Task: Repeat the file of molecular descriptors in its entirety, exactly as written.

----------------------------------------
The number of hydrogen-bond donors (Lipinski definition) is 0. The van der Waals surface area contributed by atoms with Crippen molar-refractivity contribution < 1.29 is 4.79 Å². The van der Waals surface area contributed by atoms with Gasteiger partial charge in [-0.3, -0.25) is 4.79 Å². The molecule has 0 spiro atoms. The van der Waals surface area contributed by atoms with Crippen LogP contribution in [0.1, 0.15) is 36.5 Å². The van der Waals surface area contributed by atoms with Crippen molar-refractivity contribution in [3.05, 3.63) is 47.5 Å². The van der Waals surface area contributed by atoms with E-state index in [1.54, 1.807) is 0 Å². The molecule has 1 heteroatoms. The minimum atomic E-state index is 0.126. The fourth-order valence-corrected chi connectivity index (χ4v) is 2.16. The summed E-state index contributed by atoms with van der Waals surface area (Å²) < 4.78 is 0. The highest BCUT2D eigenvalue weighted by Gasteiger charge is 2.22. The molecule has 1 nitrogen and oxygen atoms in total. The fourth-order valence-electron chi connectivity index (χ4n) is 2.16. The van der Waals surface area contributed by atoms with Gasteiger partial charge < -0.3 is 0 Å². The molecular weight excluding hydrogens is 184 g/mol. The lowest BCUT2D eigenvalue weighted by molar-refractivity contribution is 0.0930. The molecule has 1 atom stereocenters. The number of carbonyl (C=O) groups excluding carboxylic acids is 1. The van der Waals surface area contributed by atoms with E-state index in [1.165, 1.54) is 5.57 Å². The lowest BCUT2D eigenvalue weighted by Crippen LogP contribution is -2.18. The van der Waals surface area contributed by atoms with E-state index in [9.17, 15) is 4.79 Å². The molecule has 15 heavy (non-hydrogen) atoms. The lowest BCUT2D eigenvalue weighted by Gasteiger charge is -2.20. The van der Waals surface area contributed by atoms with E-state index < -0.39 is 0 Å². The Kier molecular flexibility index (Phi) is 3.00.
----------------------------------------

The number of hydrogen-bond donors (Lipinski definition) is 0. The van der Waals surface area contributed by atoms with Crippen molar-refractivity contribution < 1.29 is 4.79 Å². The van der Waals surface area contributed by atoms with Gasteiger partial charge in [-0.3, -0.25) is 4.79 Å². The molecule has 0 spiro atoms. The van der Waals surface area contributed by atoms with Crippen LogP contribution in [0.1, 0.15) is 36.5 Å². The van der Waals surface area contributed by atoms with Crippen molar-refractivity contribution in [3.05, 3.63) is 47.5 Å². The van der Waals surface area contributed by atoms with E-state index in [1.54, 1.807) is 0 Å². The molecule has 1 heteroatoms. The minimum atomic E-state index is 0.126. The fourth-order valence-corrected chi connectivity index (χ4v) is 2.16. The summed E-state index contributed by atoms with van der Waals surface area (Å²) < 4.78 is 0. The highest BCUT2D eigenvalue weighted by Gasteiger charge is 2.22. The molecule has 1 nitrogen and oxygen atoms in total. The fourth-order valence-electron chi connectivity index (χ4n) is 2.16. The van der Waals surface area contributed by atoms with Gasteiger partial charge < -0.3 is 0 Å². The molecular weight excluding hydrogens is 184 g/mol. The lowest BCUT2D eigenvalue weighted by molar-refractivity contribution is 0.0930. The molecule has 1 atom stereocenters. The number of carbonyl (C=O) groups excluding carboxylic acids is 1. The van der Waals surface area contributed by atoms with E-state index in [1.165, 1.54) is 5.57 Å². The lowest BCUT2D eigenvalue weighted by Crippen LogP contribution is -2.18. The van der Waals surface area contributed by atoms with E-state index in [9.17, 15) is 4.79 Å². The molecule has 15 heavy (non-hydrogen) atoms. The lowest BCUT2D eigenvalue weighted by Gasteiger charge is -2.20. The van der Waals surface area contributed by atoms with E-state index < -0.39 is 0 Å². The Kier molecular flexibility index (Phi) is 3.00.